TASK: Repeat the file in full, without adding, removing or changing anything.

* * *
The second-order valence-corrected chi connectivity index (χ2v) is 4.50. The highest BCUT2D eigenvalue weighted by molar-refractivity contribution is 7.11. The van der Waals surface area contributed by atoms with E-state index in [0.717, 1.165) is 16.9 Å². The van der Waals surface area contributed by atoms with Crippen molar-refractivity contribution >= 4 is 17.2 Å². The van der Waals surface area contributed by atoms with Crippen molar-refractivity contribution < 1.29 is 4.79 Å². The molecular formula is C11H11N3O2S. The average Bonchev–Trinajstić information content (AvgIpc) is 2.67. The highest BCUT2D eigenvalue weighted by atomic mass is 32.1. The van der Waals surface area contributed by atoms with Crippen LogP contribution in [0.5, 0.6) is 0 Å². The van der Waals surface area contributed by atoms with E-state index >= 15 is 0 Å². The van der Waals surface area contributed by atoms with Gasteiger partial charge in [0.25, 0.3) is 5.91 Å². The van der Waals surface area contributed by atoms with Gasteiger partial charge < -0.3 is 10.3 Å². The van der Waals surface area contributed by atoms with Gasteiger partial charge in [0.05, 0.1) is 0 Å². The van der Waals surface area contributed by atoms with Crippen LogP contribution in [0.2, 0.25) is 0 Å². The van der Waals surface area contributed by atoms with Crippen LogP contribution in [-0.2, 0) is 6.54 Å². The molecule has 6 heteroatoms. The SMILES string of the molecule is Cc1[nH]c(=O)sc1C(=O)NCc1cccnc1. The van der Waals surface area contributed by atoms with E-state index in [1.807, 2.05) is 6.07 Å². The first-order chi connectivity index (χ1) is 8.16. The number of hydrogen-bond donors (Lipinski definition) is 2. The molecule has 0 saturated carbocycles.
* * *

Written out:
The second-order valence-corrected chi connectivity index (χ2v) is 4.50. The highest BCUT2D eigenvalue weighted by molar-refractivity contribution is 7.11. The van der Waals surface area contributed by atoms with E-state index in [0.717, 1.165) is 16.9 Å². The van der Waals surface area contributed by atoms with Crippen molar-refractivity contribution >= 4 is 17.2 Å². The van der Waals surface area contributed by atoms with Crippen molar-refractivity contribution < 1.29 is 4.79 Å². The molecular formula is C11H11N3O2S. The average Bonchev–Trinajstić information content (AvgIpc) is 2.67. The highest BCUT2D eigenvalue weighted by atomic mass is 32.1. The van der Waals surface area contributed by atoms with Crippen LogP contribution in [0.5, 0.6) is 0 Å². The van der Waals surface area contributed by atoms with E-state index >= 15 is 0 Å². The van der Waals surface area contributed by atoms with Gasteiger partial charge in [0.25, 0.3) is 5.91 Å². The van der Waals surface area contributed by atoms with Gasteiger partial charge < -0.3 is 10.3 Å². The van der Waals surface area contributed by atoms with Gasteiger partial charge in [0.05, 0.1) is 0 Å². The van der Waals surface area contributed by atoms with Crippen LogP contribution in [0.2, 0.25) is 0 Å². The van der Waals surface area contributed by atoms with Crippen LogP contribution in [-0.2, 0) is 6.54 Å². The molecule has 6 heteroatoms. The SMILES string of the molecule is Cc1[nH]c(=O)sc1C(=O)NCc1cccnc1. The van der Waals surface area contributed by atoms with E-state index in [1.807, 2.05) is 6.07 Å². The first-order chi connectivity index (χ1) is 8.16. The number of hydrogen-bond donors (Lipinski definition) is 2. The molecule has 0 saturated carbocycles.